NBC 4 New York
There is no way to really know what was going on in the mind of Sandy Hook shooter Adam Lanza, but tonight we have new insight into his and his mother's lives from one of his mother's friends. Brian Thompson reports.
The mother of Newtown gunman Adam Lanza was supportive and loving, and dealt with her son's mental issues as best she could, friends of Nancy Lanza tell NBC 4 New York.
"I just know she spoke very lovingly of him," John Bergquist, who had known Nancy Lanza for about two years, told NBC 4 New York Sunday.
The slain mother described her son as a very bright, intelligent boy to friends, and she mentioned he had Asperger's, a mild form of autism, said Bergquist.
During Adam Lanza's high school years, Nancy Lanza once hosted a party for the technology club to which Adam Lanza belonged, according to Gloria Miles, mother of one of the members. And in 2008, she organized a school meeting to try to save the job of the club's adviser.
Adam Lanza would also go through crises that would require his mother to come to school. Such episodes might involve "total withdrawal from whatever he was supposed to be doing, be it a class, be it sitting and read a book," said Richard Novia, the tech club adviser.
At My Place bar, Bergquist would meet Nancy Lanza about once a week when she came in for carryout salads, but stayed for Chardonnay and good humor. The bar's owners, brothers Mark and John Tambiscio described Adam Lanza as socially awkward.
"It was hard to interact with him. He was very fidgety and really couldn't make eye contact," said Mark Tambiscio.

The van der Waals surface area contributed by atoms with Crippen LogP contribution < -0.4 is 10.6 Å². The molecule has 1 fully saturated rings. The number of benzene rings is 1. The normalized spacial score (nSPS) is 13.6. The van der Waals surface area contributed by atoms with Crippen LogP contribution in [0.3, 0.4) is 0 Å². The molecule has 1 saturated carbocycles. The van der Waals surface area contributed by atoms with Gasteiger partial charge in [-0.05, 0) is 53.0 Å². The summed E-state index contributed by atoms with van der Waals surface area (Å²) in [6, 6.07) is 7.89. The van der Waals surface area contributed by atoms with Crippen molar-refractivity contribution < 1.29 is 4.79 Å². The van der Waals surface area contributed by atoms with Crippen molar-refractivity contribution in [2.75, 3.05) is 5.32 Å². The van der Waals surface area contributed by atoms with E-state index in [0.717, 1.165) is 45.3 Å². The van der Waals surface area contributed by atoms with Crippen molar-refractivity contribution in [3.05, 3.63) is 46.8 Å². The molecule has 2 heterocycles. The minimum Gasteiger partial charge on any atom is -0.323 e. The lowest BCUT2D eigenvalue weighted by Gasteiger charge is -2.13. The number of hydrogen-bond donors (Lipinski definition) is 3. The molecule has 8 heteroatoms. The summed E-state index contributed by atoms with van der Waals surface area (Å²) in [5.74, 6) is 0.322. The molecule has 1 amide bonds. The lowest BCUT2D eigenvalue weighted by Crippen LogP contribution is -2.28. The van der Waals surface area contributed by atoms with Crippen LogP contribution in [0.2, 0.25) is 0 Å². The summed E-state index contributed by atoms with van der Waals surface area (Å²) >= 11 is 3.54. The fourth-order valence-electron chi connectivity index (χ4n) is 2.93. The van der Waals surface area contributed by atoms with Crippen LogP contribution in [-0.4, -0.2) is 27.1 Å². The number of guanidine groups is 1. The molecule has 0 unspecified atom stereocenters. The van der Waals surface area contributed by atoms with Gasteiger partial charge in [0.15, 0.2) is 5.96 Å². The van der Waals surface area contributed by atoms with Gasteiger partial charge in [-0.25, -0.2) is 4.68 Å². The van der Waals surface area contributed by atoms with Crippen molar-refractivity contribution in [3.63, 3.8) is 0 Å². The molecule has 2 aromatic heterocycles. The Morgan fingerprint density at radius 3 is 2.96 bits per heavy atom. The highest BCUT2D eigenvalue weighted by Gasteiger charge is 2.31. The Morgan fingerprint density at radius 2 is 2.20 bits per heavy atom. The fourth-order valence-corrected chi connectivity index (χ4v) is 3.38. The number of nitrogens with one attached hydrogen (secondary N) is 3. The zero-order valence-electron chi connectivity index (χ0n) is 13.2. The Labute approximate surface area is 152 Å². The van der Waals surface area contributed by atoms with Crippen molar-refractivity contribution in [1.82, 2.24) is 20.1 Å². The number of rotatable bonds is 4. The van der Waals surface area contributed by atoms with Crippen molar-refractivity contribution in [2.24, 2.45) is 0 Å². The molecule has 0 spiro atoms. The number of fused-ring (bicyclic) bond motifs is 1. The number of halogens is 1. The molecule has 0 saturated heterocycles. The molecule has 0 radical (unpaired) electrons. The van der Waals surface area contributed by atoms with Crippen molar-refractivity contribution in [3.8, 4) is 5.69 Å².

But Adam Lanza had hopes of going to college, perhaps out in Washington state, according to Bergquist.
"From what she was telling me, he was getting ready to attend college," he said. "She was going to sell the house and move wherever in the county he wanted to go."
The trappings of Lanza's life in Newtown were comfortable. When she and then-husband Peter Lanza moved to the central Connecticut community in 1998 from southern New Hampshire, they bought a brand new 3,100-square-foot colonial set on more than two acres in the Bennett's Farm neighborhood. Nancy Lanza had previously worked as a stock broker at John Hancock in Boston and her husband was a successful executive.
When the couple divorced in 2009, he left their spacious home to Nancy Lanza and told her she would never have to work another day in her life, said Marsha Lanza of Crystal Lake, Ill., Lanza's aunt. The split-up was not acrimonious and Adam spent time with both his mother and father, she said.
Those who knew Nancy Lanza recall her as very generous, often giving money to those she met and doing volunteer work.